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Labor Groups Investigating Sexual Harassment Claims at 'Detroit: Become Human' Developer

Paris-based developer Quantic Dream has had allegations of a deeply toxic work culture leveled against it in the past.

by Nicole Carpenter
May 7 2019, 5:38pm

Screengrab: YouTube/PlayStation

Pro-union game industry organization Game Workers Unite has issued a “call for testimonies” from people with information about alleged sexual harassment and assault at video game developer Quantic Dream.

Game Workers Unite alleges that it’s heard reports of harassment and assault at the Paris-based developer, which created the 2018 PlayStation 4 exclusive title Detroit: Become Human for Sony Interactive Entertainment. The call for testimonials is in collaboration with French union Solidaires Informatique, according to a press release.

“We have been informed of acts of sexual harassment and sexual assault committed against women who work and have worked in the company,” the Game Workers Unite press release states. “These offenses are extremely serious and are punishable by law, however, they seem to be repeated with impunity for several years because of a strong omertà, this must stop.”

Omertà is an Italian word that refers to a complicit “code of silence” often associated with the mafia.

Game Workers Unite and Solidaires Informatique are asking victims and witnesses of the alleged assault and harassment to contact Solidaires Informatique, promising that that “total confidentiality and legal assistance” will be guaranteed.

“Solidaires Informatique carries the voice of [Quantic Dream] former workers that have witnessed and experienced sexual harassment and assault at work and is working with lawyers to bring the culprits to account and eradicate such risk to other workers,” Game Workers Unite communications lead Marijam Didžgalvytė told VICE via email.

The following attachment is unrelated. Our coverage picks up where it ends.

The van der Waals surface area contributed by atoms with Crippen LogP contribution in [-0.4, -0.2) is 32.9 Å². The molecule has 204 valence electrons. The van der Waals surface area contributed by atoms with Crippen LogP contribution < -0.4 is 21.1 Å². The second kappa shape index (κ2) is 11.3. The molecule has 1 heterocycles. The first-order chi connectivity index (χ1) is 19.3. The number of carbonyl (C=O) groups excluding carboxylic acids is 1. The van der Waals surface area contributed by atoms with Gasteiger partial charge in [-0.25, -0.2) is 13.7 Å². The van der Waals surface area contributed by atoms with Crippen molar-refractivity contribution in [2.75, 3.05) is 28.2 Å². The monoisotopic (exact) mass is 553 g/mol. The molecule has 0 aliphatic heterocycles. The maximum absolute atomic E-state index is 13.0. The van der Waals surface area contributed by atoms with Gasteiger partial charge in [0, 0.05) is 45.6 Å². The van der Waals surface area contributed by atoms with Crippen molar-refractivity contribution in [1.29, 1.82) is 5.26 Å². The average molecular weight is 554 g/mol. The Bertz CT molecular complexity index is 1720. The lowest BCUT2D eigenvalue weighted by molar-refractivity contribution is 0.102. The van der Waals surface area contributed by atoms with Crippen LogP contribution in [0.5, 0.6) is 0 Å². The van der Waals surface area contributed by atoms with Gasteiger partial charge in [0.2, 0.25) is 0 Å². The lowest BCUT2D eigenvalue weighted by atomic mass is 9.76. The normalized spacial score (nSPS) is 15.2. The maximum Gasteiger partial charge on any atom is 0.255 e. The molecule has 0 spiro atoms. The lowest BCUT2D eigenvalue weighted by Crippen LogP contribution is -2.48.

Read More: Over 100 Riot Games Employees Walked Out to End Forced Arbitration

Game Workers Unite is also standing by workers at Riot Games—makers of League of Legendswho walked out of the studio yesterday in protest of the company’s forced arbitration regarding allegations of sexual harassment. According to reporting by Kotaku, employees at Riot Games give up their right to sue when they join the company, and instead agree to abide by an extra-legal resolution process where the victim is forced to mediate with a third-party arbiter. After five current and former employees filed lawsuits against Riot Games, the company filed motions to force two of the women into private arbitration.

“We believe trade unions could provide that separate body that could represent the worker in [sexual harassment cases], rather than relying on in-house investigations that can tend to be corrupted by favoritism [and] fear of firings,” Didžgalvytė said. “GWU stands against any form of harassment at work and will support the brave people coming forward and reporting inappropriate behavior.”

Spokespeople for Solidaires Informatique were not immediately available to respond to VICE's request for comment.

"Quantic Dream is a studio where everyone can express themselves freely. Our diverse team reflects our values of freedom, inclusion and diversity," Quantic Dream said in an emailed statement to VICE. "We are strong in our commitment to creating a safe and creative work environment, in an open and respectful atmosphere. The entire team remains, as always, united in this mission. We take matters of harassment very seriously. We are not aware of any such cases at our company and strongly encourage victims to immediately contact the relevant authorities.”

In 2018, French media reported on a labour case brought against Quantic Dream by a former IT manager that revealed how higher-ups at the studio created a huge series of offensive and humiliating photoshopped images of their colleagues, which were sent around and displayed. Other allegations, included in other reports translated from French by Eurogamer, include racism, sexism, and homophobia at the company. Quantic Dream issued a statement on Twitter denying the allegations in January 2018.

Kotaku reported in April 2018 that Quantic Dream was suing two French media outlets that reported the allegations, Le Monde an Mediapart. In July, the former IT manager won the court case regarding their “unfair dismissal,” according to Eurogamer. The employee terminated their own contract, but, according to Eurogamer, French law allows for employees who resign under intolerable conditions to be treated as having been unfairly dismissed.

Quantic Dream is best known for its role in creating well-regarded games such as Heavy Rain, Detroit: Become Human, and Beyond Two Souls. In January, Chinese internet company NetEase acquired a minority stake in Quantic Dream, but the company announced at the time that co-founders David Cage and Guillaume de Fondaumière will continue to lead the studio.

Neither Quantic Dream nor NetEase have responded to VICE's inquiries regarding the allegations and call for testimony.

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Update: This article was updated with comment from Quantic Dream.

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